KARACHI: Distingui­shed actor, director and the man who popularised poetry recitation in the co­u­ntry elevating it to the level of an unparalleled art form in Urdu literature, Zia Mohyeddin passed away on Monday. He was admitted at a local hospital for the past few days, where he had a minor but successful procedure but later had an unfortunate relapse that caused his death. He was 91. He leaves behind his wife and a dau­ghter, and three sons from two previous marriages.

His funeral was held at the Imam Bar­gah Yasrab, DHA Phase IV after Zohrain prayers on Monday. He was then laid to rest in the DHA Phase VIII graveyard.

Some accounts suggest that Mr Mohyeddin was born on June 20, 1931 in Lyallpur (now Faisalabad) in British India. But those closer to him, including his nephews Ateed and Nav­eed Riaz, believe his date of birth is Dec 20, 1931.

After spending his chil­d­hood in Kasur, he went to Government College, Lahore. His first few jobs were at Radio Pakistan in Lahore and Azad Kashmir Radio (the latter he took up on the advice of poet N.M. Rashid). He flew to Australia in the first half of the 1950s and then travelled to England, where he enrolled in London’s hallowed Royal Academy of Dramatic Art. He was the first Pakistani performer to shine on a global stage.

The string of stellar performances that Mr Mohyeddin became known for began with his brilliant interpretation of Dr Aziz in a stage adaptation of E.M. Forster’s A Passage to India. This was followed by his most memorable film appearance in David Lean’s Lawrence of Arabia (1962). Thereafter, Pakistan’s first global star was born, and he subsequently worked in a decent number of movies, including The Sailor from Gibraltar, Bombay Talkies and Immaculate Conception.

After a distinguished career, both at home and abroad, he was approached by then-President Pervez Musharraf to help set up an institution for the performing arts in Pakistan. As a result, the National Academy of Performing Arts (Napa) in Karachi came into being with Mr Mohyeddin being its founder, president and driving force.

He served Napa till he breathed his last and inspired at least two generations of young theatre practitioners and musicians, some of whom are now well-known names in the country’s entertainment industry.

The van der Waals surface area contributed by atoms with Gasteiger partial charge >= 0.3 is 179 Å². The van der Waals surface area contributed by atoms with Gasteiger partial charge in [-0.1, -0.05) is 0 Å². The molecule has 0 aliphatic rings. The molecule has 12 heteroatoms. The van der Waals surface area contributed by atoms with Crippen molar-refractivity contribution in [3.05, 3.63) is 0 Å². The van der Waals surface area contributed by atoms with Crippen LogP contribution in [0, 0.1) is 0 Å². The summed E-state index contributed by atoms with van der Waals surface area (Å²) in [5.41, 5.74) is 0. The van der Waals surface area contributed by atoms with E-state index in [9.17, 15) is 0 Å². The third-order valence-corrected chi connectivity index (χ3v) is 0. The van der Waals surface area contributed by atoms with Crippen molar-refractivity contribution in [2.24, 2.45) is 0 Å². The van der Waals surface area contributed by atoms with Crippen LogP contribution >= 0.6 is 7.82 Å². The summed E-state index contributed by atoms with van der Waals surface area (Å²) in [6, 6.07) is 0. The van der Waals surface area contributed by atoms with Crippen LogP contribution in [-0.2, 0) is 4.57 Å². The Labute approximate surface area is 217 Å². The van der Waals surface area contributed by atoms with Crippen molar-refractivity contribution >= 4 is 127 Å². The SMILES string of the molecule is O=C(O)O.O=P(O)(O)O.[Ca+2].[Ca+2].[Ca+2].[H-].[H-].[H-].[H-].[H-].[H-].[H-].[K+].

Mr Mohyeddin was awarded the Hilal-e-Imtiaz, the second-highest civilian honour in the country, in 2012 for his contribution to the field of art.

Condolences

News of Mr Mohyeddin’s passing prompted an outpouring of tributes and condolences from around the world.

Prime Minister Shahbaz Sharif called him an institution, saying his distinct style made him a globally-recognised person who introduced a new facet of hosting on television.

President Arif Alvi called Mr Mohyeddin’s death “a personal loss” for him, calling him a giant in the fields of acting, broadcasting and directing.

Former prime minister Imran Khan said Mohyeddin was a highly cultured person and an institution in the world of entertainment.

The Rekhta Foundation — an archive of Urdu poetry and literature — said that the news of Mohyeddin’s death came as a “huge shock leaving a void that cannot be filled”.

Minister for Climate Change Sherry Rehman said Mr Mohyeddin was a “true renaissance man for his mastery and connoisseurship on a range of cultural trends that made him inimitable”.

“Most of all, his hypnotic voice took many generations from radio to TV. May he rest in peace,” she tweeted.

PTI Senator Faisal Javed said in a series of tweets that he had the chance to personally work with Mohyeddin in 2003. “He had a great command over the pronunciation of many languages,” Mr Javed recalled.

Published in Dawn, February 14th, 2023

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